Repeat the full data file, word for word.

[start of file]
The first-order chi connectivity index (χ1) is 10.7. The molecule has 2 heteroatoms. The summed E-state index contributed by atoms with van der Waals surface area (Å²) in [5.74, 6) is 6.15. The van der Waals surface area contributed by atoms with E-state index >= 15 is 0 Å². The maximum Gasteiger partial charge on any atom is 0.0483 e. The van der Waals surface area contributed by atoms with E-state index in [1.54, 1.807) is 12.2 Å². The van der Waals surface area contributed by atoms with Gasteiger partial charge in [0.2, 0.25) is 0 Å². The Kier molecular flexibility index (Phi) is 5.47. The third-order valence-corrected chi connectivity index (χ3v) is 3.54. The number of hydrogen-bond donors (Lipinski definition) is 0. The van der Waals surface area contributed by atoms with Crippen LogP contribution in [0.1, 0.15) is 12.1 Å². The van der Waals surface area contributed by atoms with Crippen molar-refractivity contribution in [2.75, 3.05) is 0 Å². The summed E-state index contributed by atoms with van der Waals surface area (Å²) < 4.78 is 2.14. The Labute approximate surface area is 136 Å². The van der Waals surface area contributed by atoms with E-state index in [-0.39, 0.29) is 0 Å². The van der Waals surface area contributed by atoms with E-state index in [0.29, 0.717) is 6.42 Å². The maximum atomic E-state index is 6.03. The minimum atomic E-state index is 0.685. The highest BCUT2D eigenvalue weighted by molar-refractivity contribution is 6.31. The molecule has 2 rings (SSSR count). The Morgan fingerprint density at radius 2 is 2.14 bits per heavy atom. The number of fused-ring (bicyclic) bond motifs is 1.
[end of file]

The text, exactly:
The first-order chi connectivity index (χ1) is 10.7. The molecule has 2 heteroatoms. The summed E-state index contributed by atoms with van der Waals surface area (Å²) in [5.74, 6) is 6.15. The van der Waals surface area contributed by atoms with E-state index >= 15 is 0 Å². The maximum Gasteiger partial charge on any atom is 0.0483 e. The van der Waals surface area contributed by atoms with E-state index in [1.54, 1.807) is 12.2 Å². The van der Waals surface area contributed by atoms with Gasteiger partial charge in [0.2, 0.25) is 0 Å². The Kier molecular flexibility index (Phi) is 5.47. The third-order valence-corrected chi connectivity index (χ3v) is 3.54. The number of hydrogen-bond donors (Lipinski definition) is 0. The van der Waals surface area contributed by atoms with Crippen LogP contribution in [0.1, 0.15) is 12.1 Å². The van der Waals surface area contributed by atoms with Crippen molar-refractivity contribution in [2.75, 3.05) is 0 Å². The summed E-state index contributed by atoms with van der Waals surface area (Å²) < 4.78 is 2.14. The Labute approximate surface area is 136 Å². The van der Waals surface area contributed by atoms with E-state index in [-0.39, 0.29) is 0 Å². The van der Waals surface area contributed by atoms with E-state index in [0.29, 0.717) is 6.42 Å². The maximum atomic E-state index is 6.03. The minimum atomic E-state index is 0.685. The highest BCUT2D eigenvalue weighted by molar-refractivity contribution is 6.31. The molecule has 2 rings (SSSR count). The Morgan fingerprint density at radius 2 is 2.14 bits per heavy atom. The number of fused-ring (bicyclic) bond motifs is 1.